Roof repair vs. replacement: When is it time?

A commercial building in Markham, Ont., with patches over split ridges in a BUR.
A commercial building in Markham, Ont., with patches over split ridges in a BUR.

The majority of roof leaks do not occur through the actual roof membrane, but via other rooftop components such as mechanical equipment sitting on or penetrating through the roof. Often replacing inexpensive sealant around exhaust stacks/vents will prevent a leak. This condition can be easily evaluated by building maintenance staff when the sealant is visibly split or debonded. More complex rooftop mechanical equipment often become the source of leakage when condensation trays become clogged and backup, or when failed duct waterproofing allows water to seep in.

Since stress on the roof membrane is greatest at transitions at the roof’s edge it is critical to have durable roof membrane flashings and then protect them with sheet metal flashings. While the sheet metal flashings should be designed as largely esthetic, in addition to protecting the membrane flashings from abuse the drip edges do provide a certain amount of water shedding away from the building. If allowed to deteriorate too far the sheet metal can create a safety concern if it becomes loose and blows off.

PMRs require the least maintenance due to the roof membrane being protected by the overlaying insulation. Clear drainage is critical for this type of roof assembly to avoid displacement of the insulation which could then float on ponding water. Trapped stone ballast between displaced insulation and the roof membrane can cause abrasion damage over time.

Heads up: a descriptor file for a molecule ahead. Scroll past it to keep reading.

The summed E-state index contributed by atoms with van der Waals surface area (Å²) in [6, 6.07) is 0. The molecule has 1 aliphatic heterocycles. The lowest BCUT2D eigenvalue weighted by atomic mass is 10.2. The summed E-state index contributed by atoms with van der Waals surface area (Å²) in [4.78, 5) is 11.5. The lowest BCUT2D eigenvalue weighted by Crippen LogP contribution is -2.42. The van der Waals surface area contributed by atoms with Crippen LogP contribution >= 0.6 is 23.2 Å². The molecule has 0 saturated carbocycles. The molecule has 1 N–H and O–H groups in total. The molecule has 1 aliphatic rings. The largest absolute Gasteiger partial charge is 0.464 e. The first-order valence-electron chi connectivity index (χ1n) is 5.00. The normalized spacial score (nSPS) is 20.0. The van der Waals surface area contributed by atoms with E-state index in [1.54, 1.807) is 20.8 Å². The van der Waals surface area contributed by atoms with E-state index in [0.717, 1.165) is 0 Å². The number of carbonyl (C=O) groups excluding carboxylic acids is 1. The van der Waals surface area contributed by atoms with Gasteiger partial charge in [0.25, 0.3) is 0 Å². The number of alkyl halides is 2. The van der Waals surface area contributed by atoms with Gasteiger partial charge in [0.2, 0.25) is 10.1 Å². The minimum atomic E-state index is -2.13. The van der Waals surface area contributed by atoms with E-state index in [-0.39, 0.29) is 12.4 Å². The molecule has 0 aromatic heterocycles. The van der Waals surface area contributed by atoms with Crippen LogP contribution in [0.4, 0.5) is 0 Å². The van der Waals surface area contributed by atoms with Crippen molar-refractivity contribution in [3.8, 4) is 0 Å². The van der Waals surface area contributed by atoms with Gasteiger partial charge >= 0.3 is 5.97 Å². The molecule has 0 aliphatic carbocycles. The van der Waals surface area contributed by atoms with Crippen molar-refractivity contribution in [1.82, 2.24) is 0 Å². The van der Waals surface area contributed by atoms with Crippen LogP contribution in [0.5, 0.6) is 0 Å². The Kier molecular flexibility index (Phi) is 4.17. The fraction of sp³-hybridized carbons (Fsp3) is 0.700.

Failure modes

Blisters rising above gravel surfacing in a BUR at a commercial building in Brampton, Ont.
Blisters rising above gravel surfacing in a BUR at a commercial building in Brampton, Ont.

A visible roof membrane can be prone to various modes of failure in an exposed conventional assembly. Bituminous-based roof membranes can develop blisters from entrapped air/moisture and ridges lead to split roofs over time from differential movement. As the protective surface of the bituminous roof wears due to foot traffic, wind scouring, and asphalt degradation, the primary waterproofing layer can be damaged and expose the roof membranes’ reinforcement.

All bonded roof membranes have the risk of de-bonding from their substrate or at their own seams that could lead to eventual failure of the system. Lighter single-ply membranes are prone to punctures, tears, and tenting at areas where the membrane pulls away from upturns (e.g. parapets), thus causing stress on the roof system. When the insulation or the single-ply membrane is mechanically secured the fastener can puncture the membrane from below. Fasteners can “back out” over time as a result of dynamic wind loads. Crushed insulation around fasteners leaves the membrane unsupported and the head of the fastener can then penetrate the membrane.

Liquid-applied membranes can suffer from similar wearing concerns. Since liquid-applied membranes tend to be smooth and lighter in colour, they run the risk of discolouration due to dirt pickup similar to single-ply membranes. Improper installation or excessive wear becomes an issue when the reinforcement of a liquid-applied membrane becomes visible or exposed. Water can wick through this reinforcement layer just like any reinforced roof membrane. Depending on the vapour permeance of the liquid-applied membrane, water blisters can form or the membrane can simply de-bond if substrate preparation is not done correctly.

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